I’ve been doing this “startup thing” for a while — let’s say since the mid-90s. In this timeframe, I’ve seen a number of ups and downs — some big and some small. On the “fun side” of the equation, the late 90s and the past 3 years … on the “not so fun side”, the dot com crash (early 2000–2001) and the great recession (2008–2009).
The weather just took a turn for the worse and the storm is moving in fast.
Of course, a number of people like myself have been forecasting this for some time. I’m not talking about the “bubble” talk we’ve heard for many years now, although it’s part of it. For the past six months, I’ve had this general feeling that we’re at peak startup (not just valuation, although that has driven it) and it only goes down from here. The private markets always quickly follow the public markets and then it’s game on. And the “unicorn” startup phenomenon hasn’t really helped things at all.
Mark Suster recently posted a good piece titled “The Resetting of the Startup Industry” around the empirical evidence around what’s happening with valuations and multiples. If you want to understand some of the technicals, this article will explain it.
If you’re a startup founder, what do you do?
I’ll try and give some advice based on my own experience riding the storm out through several of these cycles. I survived only one of them.
Obviously, each startup is different and the circumstances of each cannot be generalized. My guidance is really based on unprofitable early to late stage startups. You may need more or less (or none) of what I’m recommending depending on your own situation. So use caution as you proceed. However, I generally think this is good hygeine when you want to “get indoors and be safe while the storm passes”.
First thing you should be looking at — and the most dire — is your finances.
I would immediately freeze all planned future increase in spending. If you have 5 headcount you plan on hiring this month, stop the process entirely. Don’t hire anyone.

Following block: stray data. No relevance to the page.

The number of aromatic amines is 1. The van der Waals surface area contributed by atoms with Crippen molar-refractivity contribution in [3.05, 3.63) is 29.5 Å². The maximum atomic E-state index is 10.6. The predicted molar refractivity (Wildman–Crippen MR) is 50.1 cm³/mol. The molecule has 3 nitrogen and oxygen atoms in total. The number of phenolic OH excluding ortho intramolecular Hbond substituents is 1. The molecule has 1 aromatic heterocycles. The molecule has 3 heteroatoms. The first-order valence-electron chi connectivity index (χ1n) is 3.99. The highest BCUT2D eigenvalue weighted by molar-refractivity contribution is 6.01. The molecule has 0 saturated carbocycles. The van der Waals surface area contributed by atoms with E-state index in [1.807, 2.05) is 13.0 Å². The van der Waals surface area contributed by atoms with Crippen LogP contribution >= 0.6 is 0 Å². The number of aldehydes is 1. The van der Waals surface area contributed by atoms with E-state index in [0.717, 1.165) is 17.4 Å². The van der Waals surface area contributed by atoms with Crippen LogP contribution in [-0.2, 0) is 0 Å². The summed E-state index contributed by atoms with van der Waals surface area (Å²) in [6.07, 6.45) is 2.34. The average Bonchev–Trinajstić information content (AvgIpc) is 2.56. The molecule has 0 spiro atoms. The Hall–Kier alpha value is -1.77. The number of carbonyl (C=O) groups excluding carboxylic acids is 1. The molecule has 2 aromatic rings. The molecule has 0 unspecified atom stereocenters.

If you planned on starting to look for new space because you’ve outgrown your existing space, call the brokers and put it on indefinite hold.
If you really need to upgrade some laptops for your team, tell them that they’re going to have to make do for right now.
Stop. Spending. Right. Now.
You and your CFO should immediately assume that you will need to live with whatever you have in the bank for the next 12 months (at a minimum, ideally longer) — assuming conservative revenue assumptions.
If you don’t have the runway with your current burn (excluding all the new spending you just cut above), then you now need to take immediate action.
If you’ve already raised venture money, you should immediately call each of your investors and have a frank 1:1 discussion about doing an immediate funding round. Trust me, all the decent VCs are already game playing this out with their own partnership and trying to circle their own wagons around their portfolio. They are also looking at which of the “strongest will survive” so you better be having this discussion with your partner right now. Each partner will drive this point of view inside their own firm and you better make sure you have a plan and are on the priority list. Make sure that you talk with each of your investors and let them know (a) you’re working on an immediate change in your current operating plan to ensure you have enough runway and (b) you need their help and commitment to make the plan work. Expect to be flexible in how this is financed — you should not care at this point. The primary goal is a flight to safer ground. If you need to take a bridge note, great. If it’s going to be a flat round, that’s just fine too. Take the money as fast as you can get it and make sure you get enough.
If the storm passes and it ends up that the prediction was overstated, you’re going to be in an even better position. If the storm is worse than predicted, you’re going to have a much better chance of surving without as much damage. Screw this up and your startup will not survive.
Secondly, as part of your finance plan, you need to take a hard look at your priorities.
What can you stop doing that you are doing right now? If it’s not core to the mission and not going to drive immediate short-term revenue (<6 months), stop doing it right now. Put it on hold.
If you have some new, cool feature that you think could be interesting but not sure if it will have a long-term impact on revenue, CAC, etc., put it off for right now.
Make sure you’re buttoned up on your core revenue engine and have all hands focused on that. Re-evaluate all non-essential activities in your business.
If you didn’t have everyone 100% focused on revenue (including R&D), you better make sure that’s the case now. Make sure you really take care of your existing customers. Make sure you focus on your sales team and what they need to sell. Make sure everyone is now clearly understanding that revenue is going to be the priority over everything else in the interim. Growth at all costs doesn’t work right now, it’s now about survival.
Thirdly, now that you know you have your core priorities, look at your people.